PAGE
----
you can also call netsh command line to perform the connection. It's less flexible but easier to use this command line method than Native Wifi API, but you can decide which one is better based on your project.
There's a small bar with options above the forum, where you can change spacing, the amount of noise, the layout.. and the period from which you want to see the messages. I believe it defaults to 3 months. Change it to "all", and you'll see that this forum isn't empty.
Your might want to try this one[^], this one[^], or this one[^]. Some of them are free which means no warrant for your products, but they are good if you want to have some source codes first and grab some ideas before making decisions.
[plus] Have you considered making your own barcode generator?
Hello and thanks for these links, but as u mentioned
they don't work properly, I don't want to make my own
barcode, I need a profesional OCX to use it in my
project. I've found some of them, but they dont work
on all kind of printers.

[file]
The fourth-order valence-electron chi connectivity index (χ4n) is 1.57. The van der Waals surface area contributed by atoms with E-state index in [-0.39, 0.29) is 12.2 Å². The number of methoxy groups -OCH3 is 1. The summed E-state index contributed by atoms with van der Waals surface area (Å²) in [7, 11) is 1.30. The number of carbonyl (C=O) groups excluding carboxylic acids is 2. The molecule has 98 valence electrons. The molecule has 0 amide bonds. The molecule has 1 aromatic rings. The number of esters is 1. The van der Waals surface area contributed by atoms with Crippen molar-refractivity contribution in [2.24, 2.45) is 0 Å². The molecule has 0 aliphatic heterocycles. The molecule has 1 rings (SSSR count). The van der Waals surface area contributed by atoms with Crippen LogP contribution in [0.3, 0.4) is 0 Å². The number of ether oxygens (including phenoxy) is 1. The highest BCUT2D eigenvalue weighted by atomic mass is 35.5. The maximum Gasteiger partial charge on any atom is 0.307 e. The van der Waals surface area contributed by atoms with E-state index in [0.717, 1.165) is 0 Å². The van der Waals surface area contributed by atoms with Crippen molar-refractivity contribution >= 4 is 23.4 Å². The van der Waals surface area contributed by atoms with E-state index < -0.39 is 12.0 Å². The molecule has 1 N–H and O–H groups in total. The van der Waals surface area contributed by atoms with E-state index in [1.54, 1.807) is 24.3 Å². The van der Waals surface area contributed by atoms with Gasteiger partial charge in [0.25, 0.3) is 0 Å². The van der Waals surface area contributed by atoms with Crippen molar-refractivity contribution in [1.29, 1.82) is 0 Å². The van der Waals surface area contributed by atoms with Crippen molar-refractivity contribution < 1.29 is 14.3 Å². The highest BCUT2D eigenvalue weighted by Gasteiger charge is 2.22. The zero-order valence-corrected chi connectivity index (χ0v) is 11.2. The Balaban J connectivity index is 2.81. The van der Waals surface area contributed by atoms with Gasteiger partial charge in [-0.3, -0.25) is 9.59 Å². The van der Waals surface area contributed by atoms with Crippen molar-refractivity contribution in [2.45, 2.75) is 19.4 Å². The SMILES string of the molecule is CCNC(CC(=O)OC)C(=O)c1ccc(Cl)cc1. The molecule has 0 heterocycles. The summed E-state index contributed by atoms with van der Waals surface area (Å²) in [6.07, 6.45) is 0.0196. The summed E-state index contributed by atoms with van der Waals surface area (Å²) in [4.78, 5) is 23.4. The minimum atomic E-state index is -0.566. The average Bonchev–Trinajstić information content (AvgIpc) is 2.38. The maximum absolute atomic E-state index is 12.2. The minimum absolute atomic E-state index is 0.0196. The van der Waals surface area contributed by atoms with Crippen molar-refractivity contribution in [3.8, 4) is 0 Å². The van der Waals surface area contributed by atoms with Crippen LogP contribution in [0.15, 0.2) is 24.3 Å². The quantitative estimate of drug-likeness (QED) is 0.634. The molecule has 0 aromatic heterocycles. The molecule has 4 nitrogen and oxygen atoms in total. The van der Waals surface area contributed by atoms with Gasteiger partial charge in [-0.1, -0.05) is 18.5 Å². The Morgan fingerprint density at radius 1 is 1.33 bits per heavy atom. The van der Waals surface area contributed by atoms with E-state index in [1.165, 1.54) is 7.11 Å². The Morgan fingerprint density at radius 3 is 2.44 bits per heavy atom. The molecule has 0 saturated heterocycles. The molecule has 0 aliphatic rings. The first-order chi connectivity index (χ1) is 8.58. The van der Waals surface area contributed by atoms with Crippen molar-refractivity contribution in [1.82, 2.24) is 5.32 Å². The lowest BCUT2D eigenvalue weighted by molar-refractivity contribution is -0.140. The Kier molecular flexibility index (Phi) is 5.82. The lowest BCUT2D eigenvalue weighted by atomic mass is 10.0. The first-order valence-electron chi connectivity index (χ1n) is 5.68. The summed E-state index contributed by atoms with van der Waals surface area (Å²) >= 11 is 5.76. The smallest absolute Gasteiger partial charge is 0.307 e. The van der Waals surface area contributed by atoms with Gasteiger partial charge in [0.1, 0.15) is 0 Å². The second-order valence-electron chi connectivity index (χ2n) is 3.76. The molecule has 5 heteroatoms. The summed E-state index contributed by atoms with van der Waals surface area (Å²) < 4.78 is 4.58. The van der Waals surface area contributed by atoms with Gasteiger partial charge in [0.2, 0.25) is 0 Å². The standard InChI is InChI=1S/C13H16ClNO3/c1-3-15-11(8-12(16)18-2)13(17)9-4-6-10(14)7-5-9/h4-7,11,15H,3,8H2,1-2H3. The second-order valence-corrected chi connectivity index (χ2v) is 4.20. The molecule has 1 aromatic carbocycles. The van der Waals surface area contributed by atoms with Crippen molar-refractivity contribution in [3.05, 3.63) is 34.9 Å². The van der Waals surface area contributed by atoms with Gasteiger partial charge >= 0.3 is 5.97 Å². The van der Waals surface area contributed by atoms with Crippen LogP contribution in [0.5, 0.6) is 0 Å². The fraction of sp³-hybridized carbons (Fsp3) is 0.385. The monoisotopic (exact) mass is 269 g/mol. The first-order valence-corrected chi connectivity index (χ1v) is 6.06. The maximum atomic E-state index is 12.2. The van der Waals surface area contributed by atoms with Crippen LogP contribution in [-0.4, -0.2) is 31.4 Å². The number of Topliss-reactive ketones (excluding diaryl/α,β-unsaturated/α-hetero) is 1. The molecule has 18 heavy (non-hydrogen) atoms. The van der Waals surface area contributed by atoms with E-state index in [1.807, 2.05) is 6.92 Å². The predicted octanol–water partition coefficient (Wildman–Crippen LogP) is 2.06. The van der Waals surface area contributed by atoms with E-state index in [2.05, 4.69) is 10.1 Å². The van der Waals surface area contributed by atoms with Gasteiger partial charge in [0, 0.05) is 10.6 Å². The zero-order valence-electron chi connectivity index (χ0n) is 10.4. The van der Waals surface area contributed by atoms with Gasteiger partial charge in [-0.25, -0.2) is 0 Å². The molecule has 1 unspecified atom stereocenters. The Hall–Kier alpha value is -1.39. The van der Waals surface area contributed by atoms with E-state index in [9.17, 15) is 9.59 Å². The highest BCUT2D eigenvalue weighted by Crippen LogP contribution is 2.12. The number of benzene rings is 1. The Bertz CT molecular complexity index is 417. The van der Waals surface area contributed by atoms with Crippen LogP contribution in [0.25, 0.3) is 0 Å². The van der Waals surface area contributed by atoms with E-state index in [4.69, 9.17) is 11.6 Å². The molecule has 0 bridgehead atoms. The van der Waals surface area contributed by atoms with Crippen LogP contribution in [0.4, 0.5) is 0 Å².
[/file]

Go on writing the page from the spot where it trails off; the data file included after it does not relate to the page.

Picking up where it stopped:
By the way, if you want to buy a component, use trial version and prepare a bunch of technique questions (like Help! the code is not working! or It doesn't work on my printer!) for them before purchase, it will let you know how good their programmers are.
By "they don't work on all kind of printers", you mean they can't print the barcode out or the printout can't be scanned? And what type of barcode are you using?
Sorry about the delay, but better late than never I guess ... hehehe...
As mentioned by smags, there are several free and commercial barcode printing solutions. Another one that you might want to look at is the one that comes with tpsystools and is available here[^]
Plus you get the added benefit of getting some really cool tools with it as well. I must admit that I have not used the barcode components that come with it, but I have implemented most of the utilities/classes that come with the package. And it's free!!!
"You cannot code for stupidity"